Lecturer and Tutorial Fellow at the Department of Philosophy, University of Sussex

     
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Keith Wilson, Tutorial Fellow in the Department of Philosophy at the University of Sussex, Photograph by Craig A. French
Keith Wilson, Tutorial Fellow in the
Department of Philosophy at the
University of Sussex

Dr Keith Wilson works in the Department of Philosophy at the University of Sussex as a Lecturer and Tutorial Fellow. Keith completed his PhD at the University of Warwick, where he undertook an exchange with Columbia University in New York for one semester during his penultimate year.

When Keith applied to the University of Warwick for his PhD he was delighted to find that the philosophy department had existing links with Columbia University. The possibility of an exchange visit was discussed at this early stage.

“The idea of going to New York for an exchange visit really appealed to me. The universities there have a reputation for academic excellence in philosophy, and many eminent philosophers are based there, several of whom focus on my specific area of research – the philosophy of mind. I had always wanted to go to New York and the exchange provided the opportunity both to broaden my academic horizons and to see the city.” 

Sorting out the funding for any exchange visit is essential and Keith was fortunate in that his fees were paid because this was an existing scheme that the University of Warwick had organised.

“Tuition fees at a private university like Columbia are prohibitively expensive and so having my fees paid by the University of Warwick made the exchange possible. The Department of Philosophy at Warwick contributed some funds that covered the cost of private medical insurance, which was required by the university, but I had to find the money for everything else myself, including flights and accommodation. This totalled around £5,000 for my four-month stay.

“Planning ahead is vital and my advice would be to start the process about a year in advance. The first stage in the process is to submit an application to the institution you want to visit. You need to supply references and a personal statement explaining how the exchange will benefit your studies. The accepting university wants to be sure that you’ll be motivated and able to work once you are there. My offer of a place was based on this.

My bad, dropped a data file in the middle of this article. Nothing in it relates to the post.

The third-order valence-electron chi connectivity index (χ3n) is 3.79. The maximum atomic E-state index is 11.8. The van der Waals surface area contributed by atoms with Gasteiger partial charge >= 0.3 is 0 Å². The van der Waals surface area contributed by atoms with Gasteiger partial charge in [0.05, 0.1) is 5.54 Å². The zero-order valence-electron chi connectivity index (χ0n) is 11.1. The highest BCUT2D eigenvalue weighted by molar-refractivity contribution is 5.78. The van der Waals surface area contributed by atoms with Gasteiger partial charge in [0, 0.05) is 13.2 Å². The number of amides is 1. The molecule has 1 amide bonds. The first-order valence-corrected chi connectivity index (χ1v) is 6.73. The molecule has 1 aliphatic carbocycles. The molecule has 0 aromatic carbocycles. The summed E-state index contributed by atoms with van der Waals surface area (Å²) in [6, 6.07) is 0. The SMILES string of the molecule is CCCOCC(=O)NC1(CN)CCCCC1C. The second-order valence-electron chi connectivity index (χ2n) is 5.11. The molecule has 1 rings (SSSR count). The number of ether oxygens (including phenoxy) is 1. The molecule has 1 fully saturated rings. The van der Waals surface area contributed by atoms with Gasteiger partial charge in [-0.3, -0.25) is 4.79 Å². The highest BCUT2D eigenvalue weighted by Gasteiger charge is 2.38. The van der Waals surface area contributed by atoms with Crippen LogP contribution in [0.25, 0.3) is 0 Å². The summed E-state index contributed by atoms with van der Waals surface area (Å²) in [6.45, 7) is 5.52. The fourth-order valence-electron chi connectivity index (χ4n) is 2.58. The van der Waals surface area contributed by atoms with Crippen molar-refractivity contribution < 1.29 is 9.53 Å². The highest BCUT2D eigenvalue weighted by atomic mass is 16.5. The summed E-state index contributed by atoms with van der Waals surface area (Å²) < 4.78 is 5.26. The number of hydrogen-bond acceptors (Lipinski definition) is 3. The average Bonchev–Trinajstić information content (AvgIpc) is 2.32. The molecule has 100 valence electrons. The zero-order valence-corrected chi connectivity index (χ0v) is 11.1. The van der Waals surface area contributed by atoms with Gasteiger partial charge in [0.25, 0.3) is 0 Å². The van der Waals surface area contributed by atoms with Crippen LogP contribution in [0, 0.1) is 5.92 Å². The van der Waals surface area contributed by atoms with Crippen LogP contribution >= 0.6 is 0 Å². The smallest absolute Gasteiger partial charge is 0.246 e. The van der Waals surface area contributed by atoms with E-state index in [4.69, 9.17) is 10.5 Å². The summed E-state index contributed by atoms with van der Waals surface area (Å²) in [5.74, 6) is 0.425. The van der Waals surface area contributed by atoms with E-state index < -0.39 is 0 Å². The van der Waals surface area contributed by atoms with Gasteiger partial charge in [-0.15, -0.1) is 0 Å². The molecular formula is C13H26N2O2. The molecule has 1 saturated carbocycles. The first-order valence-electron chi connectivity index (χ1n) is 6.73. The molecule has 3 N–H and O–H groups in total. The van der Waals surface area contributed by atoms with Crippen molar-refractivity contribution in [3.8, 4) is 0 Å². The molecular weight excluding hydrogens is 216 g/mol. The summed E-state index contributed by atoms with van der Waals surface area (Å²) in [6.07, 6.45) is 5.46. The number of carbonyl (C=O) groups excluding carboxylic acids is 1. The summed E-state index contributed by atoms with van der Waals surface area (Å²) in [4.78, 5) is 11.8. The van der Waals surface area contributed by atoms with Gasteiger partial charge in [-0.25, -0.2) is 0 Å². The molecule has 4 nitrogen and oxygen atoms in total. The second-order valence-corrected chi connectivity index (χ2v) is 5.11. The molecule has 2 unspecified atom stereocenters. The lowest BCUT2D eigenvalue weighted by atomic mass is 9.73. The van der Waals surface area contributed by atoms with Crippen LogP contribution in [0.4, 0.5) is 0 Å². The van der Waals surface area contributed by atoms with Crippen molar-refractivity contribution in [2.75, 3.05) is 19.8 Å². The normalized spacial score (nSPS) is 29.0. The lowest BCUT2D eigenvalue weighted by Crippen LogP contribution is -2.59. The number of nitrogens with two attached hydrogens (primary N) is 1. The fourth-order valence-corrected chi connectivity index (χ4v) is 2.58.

“The second stage is applying for a visa, which is essential for visiting the US for more than three months. The visa application requires you to provide information about your accommodation arrangements, which you will need to sort out before you apply, although in my case this was not possible.”

Finding affordable accommodation in New York is not easy, and when Keith first arrived he stayed in a hostel before finding a shared apartment close to the university. 

“The university had a website with accommodation listings and I was able to find somewhere quite quickly this way. But getting off the plane without knowing where I was going to be living was quite terrifying! In the end I needn’t have worried as I found a great place, which made a huge difference to my stay.

“Once I arrived in New York, Columbia University was really supportive and helped to organise my student registration and other administrative requirements. The universities in New York operate on a collegiate system, which meant that I could attend lectures or seminars at universities other than Columbia, including New York University and the City University of New York. This made it easy to meet other graduate students and I ended up making a lot of new friends. This made the initial disorientation easier to bear, and my initial feelings of homesickness soon passed.

“Undertaking an exchange visit during my PhD was an incredibly positive experience for me. I found the intellectual climate in the US quite different from the UK and learnt to approach familiar problems from an alternative perspective. This provided me with lots of inspiration and a clearer idea about the kind of philosophy that interests me. In the US, philosophers of mind tend to place more emphasis upon empirical research, and learning about psychology and neuroscience is an important part of the discipline. I came back to the UK with a different perspective and with my future direction clarified.”

Making the most of your academic exchange also means enjoying the social and cultural life of the place you are visiting. Keith was fortunate in that Columbia University organised various trips for overseas students, including a weekend visit to Washington, DC.

“It’s important to take advantage of all the opportunities your exchange visit offers. Visiting a different country and culture was one of the highlights of my PhD, and even though I’m not really a city person I loved New York, which is an amazing place. I had a wonderful time there and would recommend the experience to anyone. I found New Yorkers to be incredibly friendly and open, and I still keep in touch with many of the friends I made there.”

Keith’s top tips for organising a PhD exchange visit

  • Plan ahead and start the application process around a year before you intend to go
  • Apply for your visa (essential for the US) 6 months in advance
  • Consider carefully the best time to undertake your exchange visit so as to minimise disruption to your PhD studies
  • Establish contact with a suitable supervisor before leaving the UK who will have sufficient time to help you with your research
  • Ensure you know your registration status at your host university before you arrive – e.g. Visiting Student, Exchange Student or Visiting Scholar

Social networking sites such as Twitter can help you to establish links with overseas academics and other students before you travel, making it easier to build friendships. 

www.keithwilson.org.uk

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